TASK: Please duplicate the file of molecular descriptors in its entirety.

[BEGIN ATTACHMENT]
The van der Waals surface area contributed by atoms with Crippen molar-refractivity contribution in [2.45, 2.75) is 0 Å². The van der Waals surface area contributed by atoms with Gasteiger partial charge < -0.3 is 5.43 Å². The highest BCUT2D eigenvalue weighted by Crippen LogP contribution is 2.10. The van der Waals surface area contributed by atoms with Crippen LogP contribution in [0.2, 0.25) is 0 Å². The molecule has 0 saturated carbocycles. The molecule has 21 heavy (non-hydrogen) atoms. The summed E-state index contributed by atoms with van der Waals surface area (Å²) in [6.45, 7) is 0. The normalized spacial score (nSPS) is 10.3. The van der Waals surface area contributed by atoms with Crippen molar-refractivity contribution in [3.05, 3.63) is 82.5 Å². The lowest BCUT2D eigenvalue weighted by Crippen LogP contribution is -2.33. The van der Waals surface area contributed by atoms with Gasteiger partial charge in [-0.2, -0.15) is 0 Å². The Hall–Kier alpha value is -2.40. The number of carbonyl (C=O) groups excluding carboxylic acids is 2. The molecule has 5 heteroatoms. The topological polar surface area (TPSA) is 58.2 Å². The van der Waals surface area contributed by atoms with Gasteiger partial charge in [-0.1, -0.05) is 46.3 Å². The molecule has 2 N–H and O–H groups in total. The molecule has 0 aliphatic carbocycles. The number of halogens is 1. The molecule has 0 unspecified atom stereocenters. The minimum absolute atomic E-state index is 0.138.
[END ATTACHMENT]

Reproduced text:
The van der Waals surface area contributed by atoms with Crippen molar-refractivity contribution in [2.45, 2.75) is 0 Å². The van der Waals surface area contributed by atoms with Gasteiger partial charge < -0.3 is 5.43 Å². The highest BCUT2D eigenvalue weighted by Crippen LogP contribution is 2.10. The van der Waals surface area contributed by atoms with Crippen LogP contribution in [0.2, 0.25) is 0 Å². The molecule has 0 saturated carbocycles. The molecule has 21 heavy (non-hydrogen) atoms. The summed E-state index contributed by atoms with van der Waals surface area (Å²) in [6.45, 7) is 0. The normalized spacial score (nSPS) is 10.3. The van der Waals surface area contributed by atoms with Crippen molar-refractivity contribution in [3.05, 3.63) is 82.5 Å². The lowest BCUT2D eigenvalue weighted by Crippen LogP contribution is -2.33. The van der Waals surface area contributed by atoms with Gasteiger partial charge in [-0.2, -0.15) is 0 Å². The Hall–Kier alpha value is -2.40. The number of carbonyl (C=O) groups excluding carboxylic acids is 2. The molecule has 5 heteroatoms. The topological polar surface area (TPSA) is 58.2 Å². The van der Waals surface area contributed by atoms with Gasteiger partial charge in [-0.1, -0.05) is 46.3 Å². The molecule has 2 N–H and O–H groups in total. The molecule has 0 aliphatic carbocycles. The number of halogens is 1. The molecule has 0 unspecified atom stereocenters. The minimum absolute atomic E-state index is 0.138.